Then mix in a bowl:
    4 cups flour
    1 cup sugar
    2 tsp baking powder
    2 tsp salt
    You can add cinnamon to the dough if you want. (I would have, but I forgot!)

    Add about 2 cups of milk to the dry mixture and start mixing/needing until you have a pretty good ball of bread dough. Water can be used too. You may need to add more flour or milk to get to the right texture.

    place the dough in the dutch oven and loosely stretch it out until it fits the oven.

    We used a little more than a cup of sugar mixed with 3-4 tsps of cinnamon (to taste) for the topping.

    Once you have the bread spread out in the oven, shake the cinnamon/sugar mixture on top until it is covering the bread. Place some pats of butter randomly around on the top of the mixture, this will help it melt.

    Put the lid on, and put lots of briquettes on top. You definitely want more heat on top than on bottom. We probably had 20 or so on top. As soon as the sugar has melted and the bread feels firm to the touch, it is done! 30 minutes or so. Slice it right in the oven like a pizza and enjoy! The consistency was a little denser than a coffee cake. A great experiment that turned out great!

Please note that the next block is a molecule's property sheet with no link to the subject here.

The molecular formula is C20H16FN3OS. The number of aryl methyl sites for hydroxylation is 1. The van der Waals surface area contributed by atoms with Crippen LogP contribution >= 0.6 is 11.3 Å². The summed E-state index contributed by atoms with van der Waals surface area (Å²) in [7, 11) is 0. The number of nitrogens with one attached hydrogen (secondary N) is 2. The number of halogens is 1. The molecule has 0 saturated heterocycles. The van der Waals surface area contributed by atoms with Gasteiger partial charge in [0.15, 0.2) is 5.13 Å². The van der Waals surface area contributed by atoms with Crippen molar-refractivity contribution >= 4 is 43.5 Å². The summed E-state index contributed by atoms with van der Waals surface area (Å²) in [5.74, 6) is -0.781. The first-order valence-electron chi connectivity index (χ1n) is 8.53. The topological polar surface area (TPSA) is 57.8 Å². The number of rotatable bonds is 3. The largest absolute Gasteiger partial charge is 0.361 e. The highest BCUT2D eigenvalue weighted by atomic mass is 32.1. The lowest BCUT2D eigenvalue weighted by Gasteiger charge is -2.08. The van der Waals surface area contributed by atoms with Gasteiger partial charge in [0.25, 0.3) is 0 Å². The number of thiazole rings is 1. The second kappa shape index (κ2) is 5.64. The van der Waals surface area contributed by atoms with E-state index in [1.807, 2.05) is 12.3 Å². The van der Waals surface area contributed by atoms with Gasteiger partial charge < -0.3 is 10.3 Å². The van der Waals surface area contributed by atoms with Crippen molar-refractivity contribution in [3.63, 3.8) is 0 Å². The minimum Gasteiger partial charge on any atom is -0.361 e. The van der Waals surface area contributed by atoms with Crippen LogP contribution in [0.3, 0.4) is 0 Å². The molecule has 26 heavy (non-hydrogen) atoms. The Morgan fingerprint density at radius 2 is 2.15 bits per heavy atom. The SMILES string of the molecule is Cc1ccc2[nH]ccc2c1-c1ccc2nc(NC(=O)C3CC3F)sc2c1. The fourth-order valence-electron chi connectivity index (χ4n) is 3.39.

You can leave out the sugar from the dough and just make it a regular dense bread if you don't want it to be sweet.

    Bon apetit!
    Roll the bones_00

  5. #5
    Senior Member MuseJr's Avatar
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    Thanks for sharing your trip. I don't think it gets any better than a dutch oven dinner, warm drinks and dessert followed by a night in the hammock.
    Sounds like you needed the over cover to go with the SS. That thing makes a big difference in the wind.
    "I'm a connoisseur of BACON." - Anyways - 6/9/13

  6. #6
    Member Dice's Avatar
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    I hear you there! Go dutch oven!

    I really thought about the over cover, but I tend to get a little claustrophic in there anyway, so I'm leary of covering everything up like that. It might be too much for me... Thanks for the suggestion though!
    Roll the bones_00

  7. #7
    Whoooo Buddy)))) Shug's Avatar
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    Whoooo yeah ...the wind can do that. I remember my first hammock trip the wind got me ....I added doors to my tarp not long after that.
    Terrific briefing.
    Shug
    Whoooo Buddy)))) I Love Onions, Grits, Greens, Livermush, NC Style BBQ, Potted Meat, Anchovies, 'Naner Puddin", Peanut Butter Pie, Red Velvet Cake and Cocoa and Straaaaaawwwwberrrry Milk and Coffee Crisps....
    I Hope Heaven has a Bakery!!!!



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  8. #8
    Member Dice's Avatar
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    I must correct my original story. They weren't River Birch's at all! Russian Olive. Sorry, brain cramp...
    Roll the bones_00